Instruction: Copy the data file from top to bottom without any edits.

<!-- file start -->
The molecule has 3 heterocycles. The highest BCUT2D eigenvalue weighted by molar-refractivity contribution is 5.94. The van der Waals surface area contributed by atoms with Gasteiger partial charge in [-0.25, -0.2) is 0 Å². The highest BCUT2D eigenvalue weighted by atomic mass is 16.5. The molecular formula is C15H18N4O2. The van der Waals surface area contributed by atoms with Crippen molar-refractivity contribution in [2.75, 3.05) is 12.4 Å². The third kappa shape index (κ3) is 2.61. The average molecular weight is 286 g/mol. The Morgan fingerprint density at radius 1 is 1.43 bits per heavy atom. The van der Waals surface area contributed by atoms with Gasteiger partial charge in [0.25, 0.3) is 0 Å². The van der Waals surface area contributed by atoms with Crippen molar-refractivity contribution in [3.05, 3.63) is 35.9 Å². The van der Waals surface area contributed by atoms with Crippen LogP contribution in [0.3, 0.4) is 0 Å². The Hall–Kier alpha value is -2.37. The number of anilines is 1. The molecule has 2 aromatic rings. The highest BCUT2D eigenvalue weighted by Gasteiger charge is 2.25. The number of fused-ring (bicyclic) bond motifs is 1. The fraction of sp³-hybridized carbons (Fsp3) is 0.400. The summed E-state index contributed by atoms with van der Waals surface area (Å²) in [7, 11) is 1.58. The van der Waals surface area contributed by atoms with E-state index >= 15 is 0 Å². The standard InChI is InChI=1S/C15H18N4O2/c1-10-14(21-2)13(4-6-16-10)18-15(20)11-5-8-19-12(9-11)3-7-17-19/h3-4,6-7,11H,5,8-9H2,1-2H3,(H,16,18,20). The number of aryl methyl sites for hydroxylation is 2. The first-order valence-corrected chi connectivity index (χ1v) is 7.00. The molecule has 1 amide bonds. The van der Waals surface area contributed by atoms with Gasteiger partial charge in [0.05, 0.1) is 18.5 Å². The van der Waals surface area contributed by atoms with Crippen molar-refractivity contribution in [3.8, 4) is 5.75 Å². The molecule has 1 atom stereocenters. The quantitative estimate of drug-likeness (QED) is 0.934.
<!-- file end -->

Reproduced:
The molecule has 3 heterocycles. The highest BCUT2D eigenvalue weighted by molar-refractivity contribution is 5.94. The van der Waals surface area contributed by atoms with Gasteiger partial charge in [-0.25, -0.2) is 0 Å². The highest BCUT2D eigenvalue weighted by atomic mass is 16.5. The molecular formula is C15H18N4O2. The van der Waals surface area contributed by atoms with Crippen molar-refractivity contribution in [2.75, 3.05) is 12.4 Å². The third kappa shape index (κ3) is 2.61. The average molecular weight is 286 g/mol. The Morgan fingerprint density at radius 1 is 1.43 bits per heavy atom. The van der Waals surface area contributed by atoms with Gasteiger partial charge in [0.25, 0.3) is 0 Å². The van der Waals surface area contributed by atoms with Crippen molar-refractivity contribution in [3.05, 3.63) is 35.9 Å². The van der Waals surface area contributed by atoms with Crippen LogP contribution in [0.3, 0.4) is 0 Å². The Hall–Kier alpha value is -2.37. The number of anilines is 1. The molecule has 2 aromatic rings. The highest BCUT2D eigenvalue weighted by Gasteiger charge is 2.25. The number of fused-ring (bicyclic) bond motifs is 1. The fraction of sp³-hybridized carbons (Fsp3) is 0.400. The summed E-state index contributed by atoms with van der Waals surface area (Å²) in [7, 11) is 1.58. The van der Waals surface area contributed by atoms with E-state index >= 15 is 0 Å². The standard InChI is InChI=1S/C15H18N4O2/c1-10-14(21-2)13(4-6-16-10)18-15(20)11-5-8-19-12(9-11)3-7-17-19/h3-4,6-7,11H,5,8-9H2,1-2H3,(H,16,18,20). The number of aryl methyl sites for hydroxylation is 2. The first-order valence-corrected chi connectivity index (χ1v) is 7.00. The molecule has 1 amide bonds. The van der Waals surface area contributed by atoms with Gasteiger partial charge in [0.05, 0.1) is 18.5 Å². The van der Waals surface area contributed by atoms with Crippen molar-refractivity contribution in [3.8, 4) is 5.75 Å². The molecule has 1 atom stereocenters. The quantitative estimate of drug-likeness (QED) is 0.934.